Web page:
To date, more than 87,000 transvaginal mesh lawsuits have been filed in the U.S., making pelvic mesh litigation the largest and most complicated mass tort action in history. In fact, one of four civil cases in the U.S. today deals with pelvic mesh.
The cases involve seven different manufacturers, and have been consolidated for pretrial proceedings in the U.S. District Court for the Southern District of West Virginia under Judge Joseph Goodwin.
Lawsuits against mesh manufacturers began cropping up more than 10 years ago. Almost 4,000 injuries were reported to the U.S. Food and Drug Administration between 2005 and 2010. These complaints involved complications from mesh inserts used in pelvic organ prolapse (POP) surgery, including pelvic pain, bleeding, organ damage, infection and urinary problems. In January 2012, the FDA ordered mesh manufacturers to perform safety studies on their products.
In January 2016, the FDA reclassified transvaginal mesh as a high-risk medical device and ordered manufacturers to address safety concerns by submitting new applications that demonstrate their products are safe and effective. These new requirements apply only to mesh products used to repair POP in women.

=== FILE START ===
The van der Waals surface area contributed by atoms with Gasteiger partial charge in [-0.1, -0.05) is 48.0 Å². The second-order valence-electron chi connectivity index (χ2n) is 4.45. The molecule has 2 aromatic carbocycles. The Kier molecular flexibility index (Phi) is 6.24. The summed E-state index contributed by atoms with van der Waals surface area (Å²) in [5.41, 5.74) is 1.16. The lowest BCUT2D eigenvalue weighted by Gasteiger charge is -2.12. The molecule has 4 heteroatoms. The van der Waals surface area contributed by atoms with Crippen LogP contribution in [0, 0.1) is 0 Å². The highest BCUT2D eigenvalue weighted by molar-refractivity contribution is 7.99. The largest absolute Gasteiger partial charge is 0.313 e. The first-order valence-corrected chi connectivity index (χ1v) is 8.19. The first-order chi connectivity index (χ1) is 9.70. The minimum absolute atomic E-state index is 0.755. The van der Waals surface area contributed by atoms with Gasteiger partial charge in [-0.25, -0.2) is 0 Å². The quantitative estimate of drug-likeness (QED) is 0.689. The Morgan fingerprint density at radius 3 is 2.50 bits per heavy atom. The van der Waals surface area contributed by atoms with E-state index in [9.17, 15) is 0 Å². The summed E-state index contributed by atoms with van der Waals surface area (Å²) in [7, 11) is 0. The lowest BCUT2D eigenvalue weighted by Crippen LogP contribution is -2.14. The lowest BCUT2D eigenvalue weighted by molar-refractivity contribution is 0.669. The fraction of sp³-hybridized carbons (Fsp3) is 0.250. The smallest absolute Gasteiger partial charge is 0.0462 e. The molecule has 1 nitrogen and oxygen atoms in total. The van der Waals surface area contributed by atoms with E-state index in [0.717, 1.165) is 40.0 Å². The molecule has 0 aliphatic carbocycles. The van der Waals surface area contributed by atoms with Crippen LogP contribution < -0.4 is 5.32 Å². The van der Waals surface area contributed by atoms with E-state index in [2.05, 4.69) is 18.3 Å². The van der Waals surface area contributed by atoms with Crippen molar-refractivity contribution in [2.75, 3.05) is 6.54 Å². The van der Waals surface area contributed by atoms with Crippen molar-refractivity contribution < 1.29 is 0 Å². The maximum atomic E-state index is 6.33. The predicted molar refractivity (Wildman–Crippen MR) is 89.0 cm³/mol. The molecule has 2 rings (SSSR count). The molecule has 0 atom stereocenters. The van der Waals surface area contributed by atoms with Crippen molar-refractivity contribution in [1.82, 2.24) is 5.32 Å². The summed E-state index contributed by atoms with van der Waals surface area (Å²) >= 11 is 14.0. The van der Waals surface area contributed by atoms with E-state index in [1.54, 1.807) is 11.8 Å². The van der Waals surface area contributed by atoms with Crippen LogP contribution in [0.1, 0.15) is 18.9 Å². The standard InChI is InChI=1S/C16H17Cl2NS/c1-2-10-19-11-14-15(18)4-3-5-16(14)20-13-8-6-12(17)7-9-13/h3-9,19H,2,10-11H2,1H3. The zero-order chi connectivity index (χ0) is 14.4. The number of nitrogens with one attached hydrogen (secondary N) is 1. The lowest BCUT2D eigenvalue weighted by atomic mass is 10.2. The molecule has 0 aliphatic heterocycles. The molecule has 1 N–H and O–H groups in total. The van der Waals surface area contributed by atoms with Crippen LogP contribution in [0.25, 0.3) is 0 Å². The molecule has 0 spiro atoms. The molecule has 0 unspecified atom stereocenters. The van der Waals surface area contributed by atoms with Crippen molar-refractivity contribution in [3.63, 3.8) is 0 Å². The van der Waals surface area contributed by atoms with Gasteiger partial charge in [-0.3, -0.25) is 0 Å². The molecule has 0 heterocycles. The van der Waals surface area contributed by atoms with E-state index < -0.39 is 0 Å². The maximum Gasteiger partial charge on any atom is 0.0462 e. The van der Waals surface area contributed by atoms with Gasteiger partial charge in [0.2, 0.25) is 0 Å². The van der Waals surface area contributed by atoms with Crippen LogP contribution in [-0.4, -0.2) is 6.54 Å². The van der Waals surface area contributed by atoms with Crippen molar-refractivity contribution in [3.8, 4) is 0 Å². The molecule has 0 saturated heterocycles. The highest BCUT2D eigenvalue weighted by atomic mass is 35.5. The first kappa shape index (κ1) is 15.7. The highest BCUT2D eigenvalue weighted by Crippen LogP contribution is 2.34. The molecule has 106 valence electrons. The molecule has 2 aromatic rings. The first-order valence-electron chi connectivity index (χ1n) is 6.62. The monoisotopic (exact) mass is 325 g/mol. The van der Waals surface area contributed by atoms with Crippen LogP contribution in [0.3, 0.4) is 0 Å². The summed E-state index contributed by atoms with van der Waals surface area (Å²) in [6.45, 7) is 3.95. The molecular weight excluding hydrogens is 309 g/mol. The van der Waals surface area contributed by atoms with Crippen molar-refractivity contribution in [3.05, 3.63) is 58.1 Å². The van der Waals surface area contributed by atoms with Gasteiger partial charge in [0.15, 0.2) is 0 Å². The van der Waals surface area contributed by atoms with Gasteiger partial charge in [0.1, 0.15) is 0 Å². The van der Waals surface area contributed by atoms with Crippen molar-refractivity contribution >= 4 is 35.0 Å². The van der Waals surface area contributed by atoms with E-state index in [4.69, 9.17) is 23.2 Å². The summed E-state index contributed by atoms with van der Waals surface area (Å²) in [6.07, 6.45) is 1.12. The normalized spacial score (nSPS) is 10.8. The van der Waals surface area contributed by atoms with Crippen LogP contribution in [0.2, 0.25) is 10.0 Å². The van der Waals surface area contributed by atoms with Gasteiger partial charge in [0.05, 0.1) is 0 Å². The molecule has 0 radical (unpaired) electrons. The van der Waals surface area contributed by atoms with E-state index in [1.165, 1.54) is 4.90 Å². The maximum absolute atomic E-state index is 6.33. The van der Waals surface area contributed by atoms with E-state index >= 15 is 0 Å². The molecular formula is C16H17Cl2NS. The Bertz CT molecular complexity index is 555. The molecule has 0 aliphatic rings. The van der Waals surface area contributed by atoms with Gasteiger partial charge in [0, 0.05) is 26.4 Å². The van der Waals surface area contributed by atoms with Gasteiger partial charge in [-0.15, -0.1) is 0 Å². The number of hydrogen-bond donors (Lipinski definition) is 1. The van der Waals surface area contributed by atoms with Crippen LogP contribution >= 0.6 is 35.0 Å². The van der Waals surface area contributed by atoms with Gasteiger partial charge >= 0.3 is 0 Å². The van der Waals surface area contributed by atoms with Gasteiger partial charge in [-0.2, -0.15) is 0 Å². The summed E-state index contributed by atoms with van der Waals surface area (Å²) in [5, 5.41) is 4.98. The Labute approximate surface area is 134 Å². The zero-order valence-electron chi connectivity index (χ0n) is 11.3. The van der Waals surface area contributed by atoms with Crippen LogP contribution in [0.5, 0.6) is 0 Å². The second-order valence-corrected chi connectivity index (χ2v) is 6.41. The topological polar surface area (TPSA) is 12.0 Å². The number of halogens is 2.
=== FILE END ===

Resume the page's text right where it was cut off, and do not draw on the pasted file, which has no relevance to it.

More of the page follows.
Following a number of verdicts in favor of plaintiffs in pelvic mesh suits, Judge Goodwin urged manufacturers to cut their losses and settle claims. To date, the following settlements have been announced:
American Medical Systems — announced a settlement of $54.4 million for an unspecific number of claims in June 2013 and another settlement of $830 million to settle approximately 20,000 claims in May 2014.
C.R. Bard — after losing individual mesh lawsuits in 2012 and 2013, the company announced its first major settlement of $21 million to resolve 500 suits. In 2015, Bard announced a $200 million settlement to settle 3,000 lawsuits.
Boston Scientific — announced that it would pay $119 million to settle approximately 3,000 cases in April 2015.
Coloplast — paid $16 million in 2014 to settle 400 lawsuits.
Ethicon (Johnson & Johnson) — one of the last defendants to settle, the company announced it would pay $120 million to settle up to 3,000 suits in January 2016. A recent regulatory filing with the Securities and Exchange Commission notes that J&J has set aside an undisclosed reserve for additional claims.
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